Artists have long made the decision to turn their artistic practice into successful enterprises and far from being worlds apart, creativity and entrepreneurialism go hand-in-hand.
Sculptor Paul Cox is one such artist who has managed to transform compelling ideas into a successful business.
Creativity is an organised, structured business. You can still have a great creative atmosphere, but also have a business model similar to any other business.Paul CoxOwner
Paul Cox is one in a long line of artists who use commercial techniques in their art practice. Since being awarded one of the most prestigious Henry Moore scholarships to study postgraduate sculpture at the Royal Academy in the mid-nineties, his work is represented worldwide in major public and private collections.
Paul Cox employs a team of workers, many of whom are artists and students from North Brook College and Brighton University, but also technicians. In this sense, his studio, located amid the industrial buildings, warehouses and rail yards of Newhaven, reflects theme’s around Warhol’s Factory, Damian Hirst and Banksy.
Over the years, he has worked in a variety of materials, including ceramics, metals, resin, blacksmithing and printmaking. Paul has also held various teaching and lecturing posts where he also teaches many of these materials.
My work is not far away from my experience with working with Antony Gormley. Materials come in, the product is made. That showed me that artists can use commercial techniques.
His unique creations are inspired by the beautiful East Sussex countryside that surrounds the industrial heartland of Newhaven. They exude an air of great mischief, joy and a light-hearted attitude to life. In his own words, he states, in an increasingly serious world ‘being an artist is a form of constant play and enquiry in many forms and on many levels’ and ‘I recognise that play is important, physical or intellectual play is involved in anything that is created.”
'Kaleidoscope', a series of ceramic blue butterflies that were put onto stems and placed in the middle of a floral bed in Hampshire. When it debuted, ‘it caused a stir’, finding buyers were not interested in the collection, but their favourite singular pieces. ‘I knew there was a demand for this work.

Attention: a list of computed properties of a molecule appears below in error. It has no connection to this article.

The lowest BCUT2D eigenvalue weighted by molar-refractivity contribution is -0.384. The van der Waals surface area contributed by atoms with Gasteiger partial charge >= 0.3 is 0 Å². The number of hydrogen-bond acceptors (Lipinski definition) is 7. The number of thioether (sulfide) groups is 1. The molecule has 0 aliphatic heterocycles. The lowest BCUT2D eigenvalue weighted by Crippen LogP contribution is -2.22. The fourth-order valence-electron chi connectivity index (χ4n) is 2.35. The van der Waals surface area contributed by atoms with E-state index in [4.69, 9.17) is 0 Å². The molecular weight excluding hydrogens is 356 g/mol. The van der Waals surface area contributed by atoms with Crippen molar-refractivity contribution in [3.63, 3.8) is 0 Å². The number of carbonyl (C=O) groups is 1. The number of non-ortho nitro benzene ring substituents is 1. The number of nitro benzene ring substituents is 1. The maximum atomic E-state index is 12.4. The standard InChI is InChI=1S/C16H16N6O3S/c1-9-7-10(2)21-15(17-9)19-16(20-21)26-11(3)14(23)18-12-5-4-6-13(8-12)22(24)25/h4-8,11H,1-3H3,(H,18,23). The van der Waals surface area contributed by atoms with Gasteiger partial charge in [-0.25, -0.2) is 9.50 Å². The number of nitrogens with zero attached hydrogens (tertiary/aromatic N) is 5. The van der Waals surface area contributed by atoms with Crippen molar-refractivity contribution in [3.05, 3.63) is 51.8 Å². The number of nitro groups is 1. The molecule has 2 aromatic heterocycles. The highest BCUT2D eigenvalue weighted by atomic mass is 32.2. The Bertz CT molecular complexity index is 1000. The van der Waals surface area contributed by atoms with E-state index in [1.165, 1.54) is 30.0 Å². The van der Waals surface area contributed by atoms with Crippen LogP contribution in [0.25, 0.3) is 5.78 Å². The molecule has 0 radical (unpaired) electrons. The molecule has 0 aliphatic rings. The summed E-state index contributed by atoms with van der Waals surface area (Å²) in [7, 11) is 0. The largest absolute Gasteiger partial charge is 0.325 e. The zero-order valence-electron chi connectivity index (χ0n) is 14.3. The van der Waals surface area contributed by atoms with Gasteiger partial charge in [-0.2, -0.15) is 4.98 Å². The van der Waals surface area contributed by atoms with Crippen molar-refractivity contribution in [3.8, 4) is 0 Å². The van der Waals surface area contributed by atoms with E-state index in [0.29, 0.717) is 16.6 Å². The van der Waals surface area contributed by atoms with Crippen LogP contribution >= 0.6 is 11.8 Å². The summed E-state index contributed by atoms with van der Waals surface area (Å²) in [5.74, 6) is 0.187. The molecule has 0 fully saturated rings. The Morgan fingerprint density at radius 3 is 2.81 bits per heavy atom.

‘A lot of our pieces are similar and unique. Nothing like a machine assembly line, pretty much artistic and hand-made.’ His new collection allowed him the confidence to successfully approach the National Trust and soon found the orders started to increase rapidly. He now has a number of large clients such as the Kew Gardens, English Heritage and Royal Horticulture Society.
Since working with a new streamlined system I have been able to take on more clients and have even started an online shop
‘I can remember thinking a while back, what happens if fifteen orders came through at the same time? I had my head in the sand; it started to accelerate, the more they sold, the more they (the customer) wanted it. How do I grow this thing and keep in control?’
Paul approached Locate East Sussex for specialist manufacturing advice and support. Jim Fletcher, Former CEO of Marshall Tufflex and Emily Wright, Locate East Sussex business managers, helped Paul to develop a business plan to ensure his business is sustainable in the long term.
Jim introduced Paul to LEAN manufacturing techniques, ‘We used to work just on order, but while it was quicker to make the required amount, we realised wouldn’t have to invest much more to create additional stock’.
They looked at his top-selling products, creating a timeline from order to delivery and created a rotating stock system and adapting their techniques, resulting in improved invoicing and cash flow.
‘I took it as far as I could, but you’ve got to be open to new ideas. I am happy that Jim and Emily gave me a new perspective and it has already made an impact.’
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